The High Stakes Behind 'Hunger Games'

 Joe Pugliese

Director Gary Ross and the cast on the behind-the-scenes drama of the $90 million Lionsgate epic that should bring young people back to the movies, propel Jennifer Lawrence into the stratosphere and launch another (fingers crossed) "Twilight"-sized franchise.


Sitting with lawrence and ross on jan. 17 as they loop dialogue at the Todd-AO sound studios in Hollywood, there's an ease and comfort that's hard to miss. Lawrence jokes that she directed all the good parts, and "Gary did everything else." Seriously, she says later: "He pushed me and challenged me as an actor. He's brilliant."

On March 23, the world will discover if she's right when Games opens. Lionsgate is mimicking Summit's strategy, splitting the last of Collins' trilogy into two films, and even borrowing from its fan-centric marketing plans (the casting of "tributes," for instance, was revealed on a Games Facebook page). "We started this District 12 site, where each district voted a mayor," says Drake. "People are creating their own trailers, their own art. And we've launched this Capitol couture site and are treating it as a fashion [hub]. It's just blown out across the board."

But in a post-Twilight world, expectations are high and there is no guarantee Games will come close to Twilight's global take of $2.2 billion.

Investors have pushed Lionsgate stock up in the weeks since the Summit deal, partly because they think combining Twilight's executives with the Games fan base will work magic for this new franchise. But few people -- and none of the cast -- have seen the finished film, despite a worldwide marketing campaign that ranges from action figures to nail polish. Everyone, everywhere, is waiting to see if the movie delivers.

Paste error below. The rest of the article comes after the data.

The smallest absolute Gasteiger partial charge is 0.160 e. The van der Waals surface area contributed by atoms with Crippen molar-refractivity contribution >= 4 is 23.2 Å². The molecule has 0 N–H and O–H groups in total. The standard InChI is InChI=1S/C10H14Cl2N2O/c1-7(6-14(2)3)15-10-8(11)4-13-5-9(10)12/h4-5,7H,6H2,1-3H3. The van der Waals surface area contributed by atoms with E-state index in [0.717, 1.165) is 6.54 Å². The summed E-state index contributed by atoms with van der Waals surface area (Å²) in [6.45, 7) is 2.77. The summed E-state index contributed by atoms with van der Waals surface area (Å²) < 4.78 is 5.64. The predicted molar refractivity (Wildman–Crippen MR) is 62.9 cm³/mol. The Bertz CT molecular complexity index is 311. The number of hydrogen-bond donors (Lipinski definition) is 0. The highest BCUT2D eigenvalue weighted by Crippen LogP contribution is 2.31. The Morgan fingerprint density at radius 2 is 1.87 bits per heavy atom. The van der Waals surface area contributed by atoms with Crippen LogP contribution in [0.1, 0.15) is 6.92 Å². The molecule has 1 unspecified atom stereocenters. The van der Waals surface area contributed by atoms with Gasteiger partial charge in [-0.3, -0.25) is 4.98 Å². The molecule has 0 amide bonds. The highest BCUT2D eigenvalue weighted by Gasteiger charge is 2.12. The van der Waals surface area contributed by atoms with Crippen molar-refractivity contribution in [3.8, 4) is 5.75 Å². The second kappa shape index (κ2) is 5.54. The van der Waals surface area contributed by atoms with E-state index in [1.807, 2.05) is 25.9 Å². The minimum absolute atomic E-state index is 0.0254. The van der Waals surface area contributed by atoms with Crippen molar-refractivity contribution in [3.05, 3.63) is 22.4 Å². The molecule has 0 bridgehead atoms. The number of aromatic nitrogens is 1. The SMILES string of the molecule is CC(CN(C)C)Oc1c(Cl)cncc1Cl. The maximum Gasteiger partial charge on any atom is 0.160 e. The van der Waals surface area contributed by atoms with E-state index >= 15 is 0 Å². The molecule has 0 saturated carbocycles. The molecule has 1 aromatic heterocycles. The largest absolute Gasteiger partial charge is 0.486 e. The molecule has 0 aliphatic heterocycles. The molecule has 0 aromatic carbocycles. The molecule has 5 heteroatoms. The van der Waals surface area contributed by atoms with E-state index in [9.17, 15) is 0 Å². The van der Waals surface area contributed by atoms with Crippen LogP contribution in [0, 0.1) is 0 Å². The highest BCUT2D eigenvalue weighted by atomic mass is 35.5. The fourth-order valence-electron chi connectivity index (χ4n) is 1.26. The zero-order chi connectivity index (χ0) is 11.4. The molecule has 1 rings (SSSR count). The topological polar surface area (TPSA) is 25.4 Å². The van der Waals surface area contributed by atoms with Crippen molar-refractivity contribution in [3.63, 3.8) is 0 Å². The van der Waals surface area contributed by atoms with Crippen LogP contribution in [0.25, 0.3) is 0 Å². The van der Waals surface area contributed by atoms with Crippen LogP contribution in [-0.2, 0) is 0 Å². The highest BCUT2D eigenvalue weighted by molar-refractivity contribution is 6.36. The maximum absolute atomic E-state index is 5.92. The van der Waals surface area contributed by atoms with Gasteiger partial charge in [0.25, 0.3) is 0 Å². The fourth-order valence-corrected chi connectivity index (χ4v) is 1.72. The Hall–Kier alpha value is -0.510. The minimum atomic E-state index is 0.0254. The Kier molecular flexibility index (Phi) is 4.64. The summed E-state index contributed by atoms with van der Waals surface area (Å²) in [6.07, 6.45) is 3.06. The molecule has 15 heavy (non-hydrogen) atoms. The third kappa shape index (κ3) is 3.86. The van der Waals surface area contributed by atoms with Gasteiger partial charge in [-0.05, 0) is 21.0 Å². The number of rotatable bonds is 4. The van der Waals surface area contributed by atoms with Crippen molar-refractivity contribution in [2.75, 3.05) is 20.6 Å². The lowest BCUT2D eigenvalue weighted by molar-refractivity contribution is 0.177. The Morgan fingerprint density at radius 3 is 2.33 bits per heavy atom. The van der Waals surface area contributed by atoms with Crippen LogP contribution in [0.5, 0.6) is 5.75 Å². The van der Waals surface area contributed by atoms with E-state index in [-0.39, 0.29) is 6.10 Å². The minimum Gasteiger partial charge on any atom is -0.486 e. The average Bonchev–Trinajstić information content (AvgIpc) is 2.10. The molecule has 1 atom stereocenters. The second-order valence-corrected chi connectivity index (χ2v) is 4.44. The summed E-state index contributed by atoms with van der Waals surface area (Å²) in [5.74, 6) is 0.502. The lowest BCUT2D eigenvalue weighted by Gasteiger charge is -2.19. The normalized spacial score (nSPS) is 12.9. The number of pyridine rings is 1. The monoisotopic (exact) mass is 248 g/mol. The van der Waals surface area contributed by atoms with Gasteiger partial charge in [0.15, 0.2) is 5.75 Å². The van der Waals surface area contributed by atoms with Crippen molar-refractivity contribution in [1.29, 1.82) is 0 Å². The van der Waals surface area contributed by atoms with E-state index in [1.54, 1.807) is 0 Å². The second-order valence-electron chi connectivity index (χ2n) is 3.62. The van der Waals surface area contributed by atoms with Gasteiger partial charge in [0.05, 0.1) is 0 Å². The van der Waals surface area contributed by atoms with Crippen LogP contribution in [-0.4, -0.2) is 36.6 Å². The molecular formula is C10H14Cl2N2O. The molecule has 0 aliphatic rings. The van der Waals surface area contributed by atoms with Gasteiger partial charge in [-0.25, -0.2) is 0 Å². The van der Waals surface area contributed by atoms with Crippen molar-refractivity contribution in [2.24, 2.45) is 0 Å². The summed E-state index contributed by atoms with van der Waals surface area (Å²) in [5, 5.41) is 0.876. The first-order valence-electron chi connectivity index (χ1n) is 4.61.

"The pop-culture buzz around the film virtually ensures that it will gross at least $150 million domestically, with good prospects overseas as well," wrote Wunderlich Securities analyst Matthew Harrigan in a Jan. 17 report.

Ross is hoping he's right.

In the darkness, he shows me the almost-finished scene where Katniss attempts to climb that tree with the tracker-jacker nest. The lush setting, with the sound of nature pulsating around her, makes it riveting.

Ross already is committed to the first sequel, Catching Fire, which he hopes to start shooting in September from a script by Simon Beaufoy (Slumdog Millionaire), and the three young stars are signed for the full franchise.

The director remains as mesmerized by the material as when he first read it: "It's so cinematic and has such a human directorial canvas -- the relationships, the depth, the intimate moments," he says. "You rarely find all that in a single movie, along with this kind of Roman spectacle, what entertainment as a political device can devolve to. That's a really interesting idea. It's Survivor at large."


BOOKS SHOWDOWN: HUNGER GAMES VS. TWILIGHT: The Hunger Games trilogy is the first real challenger to the young-adult romance thriller crown since the first of four Twilight books debuted in October 2005. How does the challenger stack up to the champ?

First Printing

  • The Hunger Games: 200,000 (2008)
  • Twilight: 75,000 (2005)

First Printing for Book Three in the Series

  • The Hunger Games: 1.2 million (Mockingjay)
  • Twilight: 1 million (Eclipse)

Weeks on New York Times Children's Series Best-Seller List

  • The Hunger Games: 74
  • Twilight: 203

Copeis of Series in Print on the Eve of the First Movie's Release

  • The Hunger Games: 23.5 million (2012)
  • Twilight: 30 million (2008)

Months to Go From Book to Screen

  • The Hunger Games: 42
  • Twilight: 37


GARY ROSS' FAVORITE FILMS: The filmmaker has learned from the masters and compares the tobacco factory where his own film was shot to Stanley Kubrick's The Shining.

  • Modern Times (1936)
  • The Bicycle Thief (1949)
  • Dr. Strangelove (1964)
  • The Godfather, Parts I and 2 (1972, 1974)
  • The Diving Bell and the Butterfly (2007)

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